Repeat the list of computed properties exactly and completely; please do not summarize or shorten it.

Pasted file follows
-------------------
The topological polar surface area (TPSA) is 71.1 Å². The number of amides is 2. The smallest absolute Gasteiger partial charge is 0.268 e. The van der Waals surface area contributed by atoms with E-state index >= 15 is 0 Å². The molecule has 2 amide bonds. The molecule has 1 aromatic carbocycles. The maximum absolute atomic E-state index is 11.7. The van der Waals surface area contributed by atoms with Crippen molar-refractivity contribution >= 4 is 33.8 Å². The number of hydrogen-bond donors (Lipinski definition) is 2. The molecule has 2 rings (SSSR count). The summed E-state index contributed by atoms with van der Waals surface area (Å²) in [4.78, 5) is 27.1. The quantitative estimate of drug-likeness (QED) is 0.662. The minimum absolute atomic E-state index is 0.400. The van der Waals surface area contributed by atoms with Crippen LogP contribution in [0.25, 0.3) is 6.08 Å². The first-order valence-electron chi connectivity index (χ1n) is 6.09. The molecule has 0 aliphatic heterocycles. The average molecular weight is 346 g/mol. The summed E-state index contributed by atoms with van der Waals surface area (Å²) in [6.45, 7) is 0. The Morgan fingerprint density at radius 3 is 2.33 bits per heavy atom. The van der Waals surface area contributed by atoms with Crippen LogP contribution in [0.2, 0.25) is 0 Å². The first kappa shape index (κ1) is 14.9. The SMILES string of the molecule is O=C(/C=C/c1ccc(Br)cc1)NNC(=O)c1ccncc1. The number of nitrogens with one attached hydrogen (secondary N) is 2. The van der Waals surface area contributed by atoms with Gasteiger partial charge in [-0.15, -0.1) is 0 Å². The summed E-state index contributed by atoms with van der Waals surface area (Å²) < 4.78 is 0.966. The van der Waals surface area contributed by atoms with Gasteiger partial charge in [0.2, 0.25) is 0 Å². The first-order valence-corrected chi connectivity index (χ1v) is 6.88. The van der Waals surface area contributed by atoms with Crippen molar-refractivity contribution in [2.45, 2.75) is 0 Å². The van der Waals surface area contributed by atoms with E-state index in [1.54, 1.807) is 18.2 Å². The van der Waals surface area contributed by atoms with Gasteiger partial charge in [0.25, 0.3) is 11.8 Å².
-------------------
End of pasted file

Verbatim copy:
The topological polar surface area (TPSA) is 71.1 Å². The number of amides is 2. The smallest absolute Gasteiger partial charge is 0.268 e. The van der Waals surface area contributed by atoms with E-state index >= 15 is 0 Å². The molecule has 2 amide bonds. The molecule has 1 aromatic carbocycles. The maximum absolute atomic E-state index is 11.7. The van der Waals surface area contributed by atoms with Crippen molar-refractivity contribution >= 4 is 33.8 Å². The number of hydrogen-bond donors (Lipinski definition) is 2. The molecule has 2 rings (SSSR count). The summed E-state index contributed by atoms with van der Waals surface area (Å²) in [4.78, 5) is 27.1. The quantitative estimate of drug-likeness (QED) is 0.662. The minimum absolute atomic E-state index is 0.400. The van der Waals surface area contributed by atoms with Crippen LogP contribution in [0.25, 0.3) is 6.08 Å². The first-order valence-electron chi connectivity index (χ1n) is 6.09. The molecule has 0 aliphatic heterocycles. The average molecular weight is 346 g/mol. The summed E-state index contributed by atoms with van der Waals surface area (Å²) in [6.45, 7) is 0. The Morgan fingerprint density at radius 3 is 2.33 bits per heavy atom. The van der Waals surface area contributed by atoms with Crippen LogP contribution in [0.2, 0.25) is 0 Å². The first kappa shape index (κ1) is 14.9. The SMILES string of the molecule is O=C(/C=C/c1ccc(Br)cc1)NNC(=O)c1ccncc1. The number of nitrogens with one attached hydrogen (secondary N) is 2. The van der Waals surface area contributed by atoms with Gasteiger partial charge in [-0.15, -0.1) is 0 Å². The summed E-state index contributed by atoms with van der Waals surface area (Å²) < 4.78 is 0.966. The van der Waals surface area contributed by atoms with Gasteiger partial charge in [0.2, 0.25) is 0 Å². The first-order valence-corrected chi connectivity index (χ1v) is 6.88. The van der Waals surface area contributed by atoms with Crippen molar-refractivity contribution in [2.45, 2.75) is 0 Å². The van der Waals surface area contributed by atoms with E-state index in [1.54, 1.807) is 18.2 Å². The van der Waals surface area contributed by atoms with Gasteiger partial charge in [0.25, 0.3) is 11.8 Å².